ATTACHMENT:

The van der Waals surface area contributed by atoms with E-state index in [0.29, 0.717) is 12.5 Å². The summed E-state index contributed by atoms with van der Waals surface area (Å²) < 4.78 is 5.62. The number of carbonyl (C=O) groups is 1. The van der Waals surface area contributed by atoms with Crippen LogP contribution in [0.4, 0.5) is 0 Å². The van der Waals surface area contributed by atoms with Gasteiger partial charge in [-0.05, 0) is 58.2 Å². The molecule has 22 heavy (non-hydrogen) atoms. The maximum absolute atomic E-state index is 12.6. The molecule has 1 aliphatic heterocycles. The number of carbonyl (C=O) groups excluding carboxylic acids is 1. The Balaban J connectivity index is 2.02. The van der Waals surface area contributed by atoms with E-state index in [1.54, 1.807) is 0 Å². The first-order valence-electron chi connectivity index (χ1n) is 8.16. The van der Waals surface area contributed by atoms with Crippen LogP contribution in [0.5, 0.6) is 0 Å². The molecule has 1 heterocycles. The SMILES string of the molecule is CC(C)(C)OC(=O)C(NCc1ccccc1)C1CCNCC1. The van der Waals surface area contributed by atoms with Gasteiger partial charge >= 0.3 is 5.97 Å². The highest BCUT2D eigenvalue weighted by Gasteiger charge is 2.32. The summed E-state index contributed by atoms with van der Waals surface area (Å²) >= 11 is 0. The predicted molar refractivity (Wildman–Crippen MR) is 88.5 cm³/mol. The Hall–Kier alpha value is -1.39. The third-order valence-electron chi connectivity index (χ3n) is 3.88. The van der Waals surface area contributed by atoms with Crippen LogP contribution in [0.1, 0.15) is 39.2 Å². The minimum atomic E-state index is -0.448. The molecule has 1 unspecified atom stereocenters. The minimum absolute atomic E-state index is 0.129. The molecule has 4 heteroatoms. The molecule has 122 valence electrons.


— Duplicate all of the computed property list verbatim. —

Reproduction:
The van der Waals surface area contributed by atoms with E-state index in [0.29, 0.717) is 12.5 Å². The summed E-state index contributed by atoms with van der Waals surface area (Å²) < 4.78 is 5.62. The number of carbonyl (C=O) groups is 1. The van der Waals surface area contributed by atoms with Crippen LogP contribution in [0.4, 0.5) is 0 Å². The van der Waals surface area contributed by atoms with Gasteiger partial charge in [-0.05, 0) is 58.2 Å². The molecule has 22 heavy (non-hydrogen) atoms. The maximum absolute atomic E-state index is 12.6. The molecule has 1 aliphatic heterocycles. The number of carbonyl (C=O) groups excluding carboxylic acids is 1. The Balaban J connectivity index is 2.02. The van der Waals surface area contributed by atoms with E-state index in [1.54, 1.807) is 0 Å². The first-order valence-electron chi connectivity index (χ1n) is 8.16. The van der Waals surface area contributed by atoms with Crippen LogP contribution in [0.5, 0.6) is 0 Å². The molecule has 1 heterocycles. The SMILES string of the molecule is CC(C)(C)OC(=O)C(NCc1ccccc1)C1CCNCC1. The van der Waals surface area contributed by atoms with Gasteiger partial charge >= 0.3 is 5.97 Å². The highest BCUT2D eigenvalue weighted by Gasteiger charge is 2.32. The summed E-state index contributed by atoms with van der Waals surface area (Å²) >= 11 is 0. The predicted molar refractivity (Wildman–Crippen MR) is 88.5 cm³/mol. The Hall–Kier alpha value is -1.39. The third-order valence-electron chi connectivity index (χ3n) is 3.88. The van der Waals surface area contributed by atoms with Crippen LogP contribution in [0.1, 0.15) is 39.2 Å². The minimum atomic E-state index is -0.448. The molecule has 1 unspecified atom stereocenters. The minimum absolute atomic E-state index is 0.129. The molecule has 4 heteroatoms. The molecule has 122 valence electrons.